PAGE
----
lean energy technology company LanzaTech has signed a memorandum of understanding with Mitsui Global Strategic Studies Institute (MGSSI), part of Mitsui and Co. Ltd (“Mitsui” head office: Chiyoda-ku, Tokyo).

LanzaTech Chief Executive Dr Jennifer Holmgren says MGSSI will introduce LanzaTech’s proprietary gas fermentation technology throughout Mitsui. LanzaTech will concurrently execute a MOU with Mitsui & Co Plant Systems Ltd

Programme excellent for Transformers


NTENT Group’s Business Performance Accelerator (BPA) programme was chosen by Process Improvement at ETEL Transformers. Stuart Cumming, whose role is to promote Lean manufacturing processes and continuous improvement within ETEL Transformers, had previously worked with INTENT on another project and had been impressed with the understanding of Lean. Furthermore, the content of the BPA offered a great opportunity to help spread the principles of Lean manufacturing and continuous improvement within ETEL. Stuart was very keen to get a real mix of people on the BPA to spread understanding and integrate teams. ETEL has attended two BPA training cycles and attendees have been taken from a range of functions including sales, purchasing, quality management, production managers, supervisors and senior management. At ETEL the BPA has played a very important role in some excellent business improvements achieved over the last 12 months. This includes reducing the production cycle time from 16 days to 13. Waste has been reduced across the site and stocktaking improved. ETEL has

(MPS) - Mitsui’s engineered plants business group. MGSSI and MPS will play a strategic role leveraging Mitsui’s global position in a variety of industrial sectors, identifying value added opportunities for the application of LanzaTech’s process. The commercial deployment of LanzaTech’s technology will be accelerated by utilising Mitsui’s strong portfolio of capabilities in engineering, project development, financing and product off take contracts. LanzaTech uses non food renewable resources to produce fuel grade ethanol and key chemical building blocks used to make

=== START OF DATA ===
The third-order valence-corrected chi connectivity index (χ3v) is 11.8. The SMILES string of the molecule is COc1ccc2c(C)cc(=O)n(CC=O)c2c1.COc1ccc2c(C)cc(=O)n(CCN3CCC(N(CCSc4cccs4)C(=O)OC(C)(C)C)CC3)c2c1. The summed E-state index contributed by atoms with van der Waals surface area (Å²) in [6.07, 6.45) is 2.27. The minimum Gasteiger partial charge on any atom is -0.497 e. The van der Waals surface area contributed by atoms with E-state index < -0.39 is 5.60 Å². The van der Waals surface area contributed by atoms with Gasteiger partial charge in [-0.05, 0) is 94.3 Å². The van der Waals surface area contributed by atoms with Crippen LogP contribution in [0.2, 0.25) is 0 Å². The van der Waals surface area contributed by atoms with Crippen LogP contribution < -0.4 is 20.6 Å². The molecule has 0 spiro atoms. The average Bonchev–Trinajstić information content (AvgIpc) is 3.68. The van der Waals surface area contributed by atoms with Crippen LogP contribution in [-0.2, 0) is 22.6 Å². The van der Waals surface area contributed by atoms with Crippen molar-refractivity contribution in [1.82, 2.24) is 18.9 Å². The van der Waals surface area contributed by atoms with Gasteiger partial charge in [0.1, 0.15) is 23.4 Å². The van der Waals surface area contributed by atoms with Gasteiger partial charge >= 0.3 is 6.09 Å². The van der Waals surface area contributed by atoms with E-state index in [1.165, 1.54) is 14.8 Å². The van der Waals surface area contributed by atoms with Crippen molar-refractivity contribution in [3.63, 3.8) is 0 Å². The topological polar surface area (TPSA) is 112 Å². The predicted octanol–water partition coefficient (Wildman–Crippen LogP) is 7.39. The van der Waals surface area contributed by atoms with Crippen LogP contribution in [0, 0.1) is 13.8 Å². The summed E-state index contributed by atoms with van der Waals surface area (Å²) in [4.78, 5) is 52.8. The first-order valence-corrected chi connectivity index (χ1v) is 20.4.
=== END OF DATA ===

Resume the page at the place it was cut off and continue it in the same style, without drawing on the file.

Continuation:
polymers, plastics and hydrocarbon fuels, including drop in jet fuel. Dr Holmgren says her team is delighted and honoured to have Mitsui as its global business partner: “Mitsui has both an outstanding history and a progressive vision for the future. With a comprehensive strategy on energy and the environment and a track record of being a catalyst to investments across a range of industries, Mitsui will enable LanzaTech to globally deploy low carbon industrial solutions to meet the changing needs of the times. Footnote Mitsui’s revenues are around 50% of NZ’s real GDP.

From page 18

Auckland food industry to “cluster” around new facility

Stuart Cumming